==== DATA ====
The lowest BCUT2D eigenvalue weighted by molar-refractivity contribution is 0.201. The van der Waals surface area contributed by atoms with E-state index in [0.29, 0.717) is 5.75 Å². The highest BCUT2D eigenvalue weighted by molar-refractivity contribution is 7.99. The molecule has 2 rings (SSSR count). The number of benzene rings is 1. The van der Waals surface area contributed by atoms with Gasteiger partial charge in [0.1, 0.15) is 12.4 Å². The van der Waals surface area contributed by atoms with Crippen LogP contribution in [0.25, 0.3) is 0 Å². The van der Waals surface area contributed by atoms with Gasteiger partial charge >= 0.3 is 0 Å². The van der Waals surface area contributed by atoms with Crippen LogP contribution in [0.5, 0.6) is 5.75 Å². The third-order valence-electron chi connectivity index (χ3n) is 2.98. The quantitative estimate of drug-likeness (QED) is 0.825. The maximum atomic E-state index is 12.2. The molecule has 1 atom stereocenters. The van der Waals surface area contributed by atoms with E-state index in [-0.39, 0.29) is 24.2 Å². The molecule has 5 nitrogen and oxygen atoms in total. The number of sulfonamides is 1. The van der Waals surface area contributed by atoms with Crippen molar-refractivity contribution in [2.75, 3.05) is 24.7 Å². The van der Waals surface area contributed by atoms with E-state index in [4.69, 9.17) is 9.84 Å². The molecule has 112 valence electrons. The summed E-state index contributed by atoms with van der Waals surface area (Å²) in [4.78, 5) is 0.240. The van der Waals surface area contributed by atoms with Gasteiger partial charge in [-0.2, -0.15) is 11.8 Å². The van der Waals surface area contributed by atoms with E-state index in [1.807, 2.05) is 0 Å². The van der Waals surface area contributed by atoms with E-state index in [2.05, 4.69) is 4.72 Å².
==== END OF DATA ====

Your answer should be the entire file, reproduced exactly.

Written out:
The lowest BCUT2D eigenvalue weighted by molar-refractivity contribution is 0.201. The van der Waals surface area contributed by atoms with E-state index in [0.29, 0.717) is 5.75 Å². The highest BCUT2D eigenvalue weighted by molar-refractivity contribution is 7.99. The molecule has 2 rings (SSSR count). The number of benzene rings is 1. The van der Waals surface area contributed by atoms with Gasteiger partial charge in [0.1, 0.15) is 12.4 Å². The van der Waals surface area contributed by atoms with Crippen LogP contribution in [0.25, 0.3) is 0 Å². The van der Waals surface area contributed by atoms with Gasteiger partial charge >= 0.3 is 0 Å². The van der Waals surface area contributed by atoms with Crippen LogP contribution in [0.5, 0.6) is 5.75 Å². The third-order valence-electron chi connectivity index (χ3n) is 2.98. The quantitative estimate of drug-likeness (QED) is 0.825. The maximum atomic E-state index is 12.2. The molecule has 1 atom stereocenters. The van der Waals surface area contributed by atoms with E-state index in [-0.39, 0.29) is 24.2 Å². The molecule has 5 nitrogen and oxygen atoms in total. The number of sulfonamides is 1. The van der Waals surface area contributed by atoms with Crippen molar-refractivity contribution in [2.75, 3.05) is 24.7 Å². The van der Waals surface area contributed by atoms with E-state index in [4.69, 9.17) is 9.84 Å². The molecule has 112 valence electrons. The summed E-state index contributed by atoms with van der Waals surface area (Å²) in [4.78, 5) is 0.240. The van der Waals surface area contributed by atoms with Gasteiger partial charge in [-0.2, -0.15) is 11.8 Å². The van der Waals surface area contributed by atoms with E-state index in [1.807, 2.05) is 0 Å². The van der Waals surface area contributed by atoms with E-state index in [2.05, 4.69) is 4.72 Å².